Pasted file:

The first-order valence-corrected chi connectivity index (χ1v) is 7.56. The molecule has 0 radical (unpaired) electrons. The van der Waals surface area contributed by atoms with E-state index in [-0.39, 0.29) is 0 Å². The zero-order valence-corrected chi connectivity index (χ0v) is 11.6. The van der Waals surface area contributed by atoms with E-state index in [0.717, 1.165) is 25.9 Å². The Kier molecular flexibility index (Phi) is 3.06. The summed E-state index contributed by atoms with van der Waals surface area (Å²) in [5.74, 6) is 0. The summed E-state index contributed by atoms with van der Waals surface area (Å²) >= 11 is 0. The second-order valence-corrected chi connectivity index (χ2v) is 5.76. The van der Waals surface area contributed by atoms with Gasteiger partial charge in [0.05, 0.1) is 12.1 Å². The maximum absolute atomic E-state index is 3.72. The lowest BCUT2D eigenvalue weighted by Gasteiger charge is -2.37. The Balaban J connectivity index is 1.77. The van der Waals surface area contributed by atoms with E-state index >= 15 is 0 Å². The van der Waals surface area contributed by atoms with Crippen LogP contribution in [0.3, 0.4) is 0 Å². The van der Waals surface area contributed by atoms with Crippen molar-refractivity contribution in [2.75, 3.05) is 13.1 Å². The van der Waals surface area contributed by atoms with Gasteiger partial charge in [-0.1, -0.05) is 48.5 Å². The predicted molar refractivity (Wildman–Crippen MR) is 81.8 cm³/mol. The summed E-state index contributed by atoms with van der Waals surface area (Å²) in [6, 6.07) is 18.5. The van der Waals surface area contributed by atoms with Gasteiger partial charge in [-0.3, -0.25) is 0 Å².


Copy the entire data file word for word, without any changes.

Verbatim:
The first-order valence-corrected chi connectivity index (χ1v) is 7.56. The molecule has 0 radical (unpaired) electrons. The van der Waals surface area contributed by atoms with E-state index in [-0.39, 0.29) is 0 Å². The zero-order valence-corrected chi connectivity index (χ0v) is 11.6. The van der Waals surface area contributed by atoms with E-state index in [0.717, 1.165) is 25.9 Å². The Kier molecular flexibility index (Phi) is 3.06. The summed E-state index contributed by atoms with van der Waals surface area (Å²) in [5.74, 6) is 0. The summed E-state index contributed by atoms with van der Waals surface area (Å²) >= 11 is 0. The second-order valence-corrected chi connectivity index (χ2v) is 5.76. The van der Waals surface area contributed by atoms with Gasteiger partial charge in [0.05, 0.1) is 12.1 Å². The maximum absolute atomic E-state index is 3.72. The lowest BCUT2D eigenvalue weighted by Gasteiger charge is -2.37. The Balaban J connectivity index is 1.77. The van der Waals surface area contributed by atoms with E-state index >= 15 is 0 Å². The van der Waals surface area contributed by atoms with Crippen LogP contribution in [0.3, 0.4) is 0 Å². The van der Waals surface area contributed by atoms with Crippen molar-refractivity contribution in [2.75, 3.05) is 13.1 Å². The van der Waals surface area contributed by atoms with Gasteiger partial charge in [-0.1, -0.05) is 48.5 Å². The predicted molar refractivity (Wildman–Crippen MR) is 81.8 cm³/mol. The summed E-state index contributed by atoms with van der Waals surface area (Å²) in [6, 6.07) is 18.5. The van der Waals surface area contributed by atoms with Gasteiger partial charge in [-0.3, -0.25) is 0 Å².